Zygmunt Bauman on the trap of social media

I’m not convinced by Bauman on this topic (increasingly true of all his other topics as well) but some of our readers might find this interview interesting:

The question of identity has changed from being something you are born with to a task: you have to create your own community. But communities aren’t created, and you either have one or you don’t. What the social networks can create is a substitute. The difference between a community and a network is that you belong to a community, but a network belongs to you. You feel in control. You can add friends if you wish, you can delete them if you wish. You are in control of the important people to whom you relate. People feel a little better as a result, because loneliness, abandonment, is the great fear in our individualist age. But it’s so easy to add or remove friends on the internet that people fail to learn the real social skills, which you need when you go to the street, when you go to your workplace, where you find lots of people who you need to enter into sensible interaction with. Pope Francis, who is a great man, gave his first interview after being elected to Eugenio Scalfari, an Italian journalist who is also a self-proclaimed atheist. It was a sign: real dialogue isn’t about talking to people who believe the same things as you. Social media don’t teach us to dialogue because it is so easy to avoid controversy… But most people use social media not to unite, not to open their horizons wider, but on the contrary, to cut themselves a comfort zone where the only sounds they hear are the echoes of their own voice, where the only things they see are the reflections of their own face. Social media are very useful, they provide pleasure, but they are a trap.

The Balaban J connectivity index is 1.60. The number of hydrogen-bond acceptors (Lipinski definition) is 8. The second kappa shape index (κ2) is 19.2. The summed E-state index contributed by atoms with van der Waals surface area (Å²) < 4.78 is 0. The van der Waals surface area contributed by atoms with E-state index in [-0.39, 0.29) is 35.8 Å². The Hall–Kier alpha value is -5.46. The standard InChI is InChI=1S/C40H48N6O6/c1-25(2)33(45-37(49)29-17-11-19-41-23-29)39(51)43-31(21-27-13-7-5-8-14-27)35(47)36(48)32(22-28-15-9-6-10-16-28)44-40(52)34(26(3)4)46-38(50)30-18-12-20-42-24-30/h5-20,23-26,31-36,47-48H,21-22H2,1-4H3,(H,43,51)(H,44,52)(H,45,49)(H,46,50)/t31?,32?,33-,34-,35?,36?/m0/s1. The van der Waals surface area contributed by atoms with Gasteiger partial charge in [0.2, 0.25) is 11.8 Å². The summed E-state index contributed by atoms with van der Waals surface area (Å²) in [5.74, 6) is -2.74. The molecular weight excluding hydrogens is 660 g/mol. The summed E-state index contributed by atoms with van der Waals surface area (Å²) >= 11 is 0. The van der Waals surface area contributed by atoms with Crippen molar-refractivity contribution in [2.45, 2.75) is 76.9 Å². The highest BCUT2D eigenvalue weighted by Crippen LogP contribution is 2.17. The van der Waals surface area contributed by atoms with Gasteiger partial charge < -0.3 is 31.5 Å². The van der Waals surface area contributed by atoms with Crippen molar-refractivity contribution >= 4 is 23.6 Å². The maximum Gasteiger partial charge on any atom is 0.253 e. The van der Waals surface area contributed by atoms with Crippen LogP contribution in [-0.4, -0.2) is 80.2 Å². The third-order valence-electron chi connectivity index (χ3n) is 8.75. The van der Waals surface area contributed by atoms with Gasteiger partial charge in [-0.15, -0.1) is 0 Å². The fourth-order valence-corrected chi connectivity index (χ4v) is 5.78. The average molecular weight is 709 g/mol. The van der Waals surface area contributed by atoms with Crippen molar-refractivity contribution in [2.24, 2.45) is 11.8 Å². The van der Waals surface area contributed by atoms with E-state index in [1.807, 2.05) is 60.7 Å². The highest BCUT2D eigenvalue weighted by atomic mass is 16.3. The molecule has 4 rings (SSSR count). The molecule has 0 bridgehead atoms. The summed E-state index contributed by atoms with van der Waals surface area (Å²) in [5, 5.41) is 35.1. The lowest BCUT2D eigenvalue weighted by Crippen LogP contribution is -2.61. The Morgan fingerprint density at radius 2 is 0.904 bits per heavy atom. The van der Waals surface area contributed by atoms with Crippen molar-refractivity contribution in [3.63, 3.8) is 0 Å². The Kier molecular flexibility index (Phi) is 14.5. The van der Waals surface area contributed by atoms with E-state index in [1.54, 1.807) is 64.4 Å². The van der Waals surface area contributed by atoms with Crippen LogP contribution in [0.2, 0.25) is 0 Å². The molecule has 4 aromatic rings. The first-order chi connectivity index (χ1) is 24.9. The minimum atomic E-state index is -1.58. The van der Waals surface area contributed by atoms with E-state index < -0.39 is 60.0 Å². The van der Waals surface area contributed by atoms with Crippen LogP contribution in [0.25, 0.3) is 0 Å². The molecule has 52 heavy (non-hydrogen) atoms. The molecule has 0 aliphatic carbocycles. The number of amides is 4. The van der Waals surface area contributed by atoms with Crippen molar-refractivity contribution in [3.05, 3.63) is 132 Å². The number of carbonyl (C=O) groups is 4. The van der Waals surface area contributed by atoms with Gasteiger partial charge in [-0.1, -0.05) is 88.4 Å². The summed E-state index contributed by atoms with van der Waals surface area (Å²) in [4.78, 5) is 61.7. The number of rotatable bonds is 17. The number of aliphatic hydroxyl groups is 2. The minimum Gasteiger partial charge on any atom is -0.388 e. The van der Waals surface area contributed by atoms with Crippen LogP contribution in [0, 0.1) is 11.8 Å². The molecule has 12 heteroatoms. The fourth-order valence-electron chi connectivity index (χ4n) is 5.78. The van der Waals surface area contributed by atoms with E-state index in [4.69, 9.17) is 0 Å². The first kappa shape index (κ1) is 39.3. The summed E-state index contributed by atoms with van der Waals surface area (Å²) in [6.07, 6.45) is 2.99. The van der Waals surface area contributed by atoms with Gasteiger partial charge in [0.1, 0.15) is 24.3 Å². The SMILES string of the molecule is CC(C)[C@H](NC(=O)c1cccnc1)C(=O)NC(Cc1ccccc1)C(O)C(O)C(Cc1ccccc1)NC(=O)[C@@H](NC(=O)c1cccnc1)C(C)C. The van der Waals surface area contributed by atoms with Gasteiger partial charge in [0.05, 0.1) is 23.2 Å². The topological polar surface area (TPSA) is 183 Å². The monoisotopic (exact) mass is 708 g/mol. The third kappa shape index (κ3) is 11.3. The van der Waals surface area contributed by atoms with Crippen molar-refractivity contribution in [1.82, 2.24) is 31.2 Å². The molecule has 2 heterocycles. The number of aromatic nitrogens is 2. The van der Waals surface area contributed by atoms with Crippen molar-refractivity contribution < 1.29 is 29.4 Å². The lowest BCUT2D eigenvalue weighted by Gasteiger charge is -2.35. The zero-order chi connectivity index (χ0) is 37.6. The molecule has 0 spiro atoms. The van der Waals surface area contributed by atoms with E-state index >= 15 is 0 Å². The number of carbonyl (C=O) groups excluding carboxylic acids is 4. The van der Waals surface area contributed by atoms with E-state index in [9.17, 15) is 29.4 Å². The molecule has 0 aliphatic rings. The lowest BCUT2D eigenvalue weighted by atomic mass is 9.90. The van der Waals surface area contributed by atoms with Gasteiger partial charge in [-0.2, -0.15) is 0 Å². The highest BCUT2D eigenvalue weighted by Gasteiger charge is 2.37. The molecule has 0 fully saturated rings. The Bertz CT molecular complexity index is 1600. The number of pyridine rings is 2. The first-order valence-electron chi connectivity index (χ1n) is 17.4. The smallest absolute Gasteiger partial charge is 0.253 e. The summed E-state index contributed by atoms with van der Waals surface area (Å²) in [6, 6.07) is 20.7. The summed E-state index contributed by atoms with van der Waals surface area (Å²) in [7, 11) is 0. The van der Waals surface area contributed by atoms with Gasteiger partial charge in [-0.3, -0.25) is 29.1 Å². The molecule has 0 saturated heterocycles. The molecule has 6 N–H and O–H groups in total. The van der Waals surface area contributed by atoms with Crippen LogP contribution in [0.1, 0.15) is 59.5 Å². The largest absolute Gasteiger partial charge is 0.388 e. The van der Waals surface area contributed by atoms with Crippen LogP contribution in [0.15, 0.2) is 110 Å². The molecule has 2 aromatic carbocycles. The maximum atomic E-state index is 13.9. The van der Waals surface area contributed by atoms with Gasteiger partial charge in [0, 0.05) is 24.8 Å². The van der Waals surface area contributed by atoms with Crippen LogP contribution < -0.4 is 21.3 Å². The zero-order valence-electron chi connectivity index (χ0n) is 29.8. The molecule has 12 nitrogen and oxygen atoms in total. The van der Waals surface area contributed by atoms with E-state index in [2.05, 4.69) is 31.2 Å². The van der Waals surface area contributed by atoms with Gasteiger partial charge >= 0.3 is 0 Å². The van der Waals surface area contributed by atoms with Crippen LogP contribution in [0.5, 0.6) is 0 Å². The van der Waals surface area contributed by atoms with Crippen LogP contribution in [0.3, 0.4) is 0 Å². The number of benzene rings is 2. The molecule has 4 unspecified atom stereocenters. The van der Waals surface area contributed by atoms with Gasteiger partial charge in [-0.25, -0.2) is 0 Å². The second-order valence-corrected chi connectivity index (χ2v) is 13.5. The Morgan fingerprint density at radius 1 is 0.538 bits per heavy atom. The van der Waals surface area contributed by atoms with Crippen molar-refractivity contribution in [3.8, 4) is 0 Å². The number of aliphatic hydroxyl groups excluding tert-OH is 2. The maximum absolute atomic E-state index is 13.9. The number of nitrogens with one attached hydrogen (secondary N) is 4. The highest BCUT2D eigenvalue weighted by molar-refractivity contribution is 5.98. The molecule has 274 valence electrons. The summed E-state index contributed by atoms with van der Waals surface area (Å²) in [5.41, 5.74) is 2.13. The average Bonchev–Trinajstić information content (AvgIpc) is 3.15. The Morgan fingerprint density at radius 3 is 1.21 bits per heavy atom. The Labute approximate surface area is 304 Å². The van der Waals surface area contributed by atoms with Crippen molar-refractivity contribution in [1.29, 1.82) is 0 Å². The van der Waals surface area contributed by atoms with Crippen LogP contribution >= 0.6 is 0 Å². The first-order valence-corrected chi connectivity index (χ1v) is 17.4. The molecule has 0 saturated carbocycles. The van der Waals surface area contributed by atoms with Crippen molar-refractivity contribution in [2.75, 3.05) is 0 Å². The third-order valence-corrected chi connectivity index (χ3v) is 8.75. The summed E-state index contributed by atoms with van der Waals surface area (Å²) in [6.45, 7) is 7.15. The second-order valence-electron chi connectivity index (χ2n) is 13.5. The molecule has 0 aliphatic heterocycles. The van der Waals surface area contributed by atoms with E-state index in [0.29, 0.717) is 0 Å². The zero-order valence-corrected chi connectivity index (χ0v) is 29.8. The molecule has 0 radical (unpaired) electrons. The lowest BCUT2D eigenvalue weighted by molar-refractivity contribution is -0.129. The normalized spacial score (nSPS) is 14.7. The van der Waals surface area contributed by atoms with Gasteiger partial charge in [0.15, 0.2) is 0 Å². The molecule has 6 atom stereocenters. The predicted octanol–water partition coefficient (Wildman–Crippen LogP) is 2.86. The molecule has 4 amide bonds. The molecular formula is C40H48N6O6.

http://elpais.com/elpais/2016/01/19/inenglish/1453208692_424660.html


Categories: Digital Sociology

Tags: ,

1 reply »

  1. I’m doing research around users of legal highs and online ‘communities’ at the moment, and I can see what Bauman is saying – especially in terms of social media ‘echo chambers’ – but conversely many of my participants simply cannot find a community (offline) to engage with others in their interests (trying novel substances, harm reduction), and so the online community formed ‘naturally’ online as like-minded individuals with similar interests, out of necessity, came together.

    I suppose this is the difference between this type of self-sustaining ‘organic’ community and the social media ‘network’ which is ready-made for you to recreate (or not) your existing offline or online communities: the latter facilitates existing communities by providing a digital network which you can control, edit and manipulate to your suiting. In a community that control is much less a conscious individual decision and very much a group decision or process. In this sense then, are social media networks both less ‘organic’ and less democratic than online or traditional offline communities?

    At any rate this has been an interesting aspect to consider in terms of my research, so thanks!

Leave a Reply

Your email address will not be published. Required fields are marked *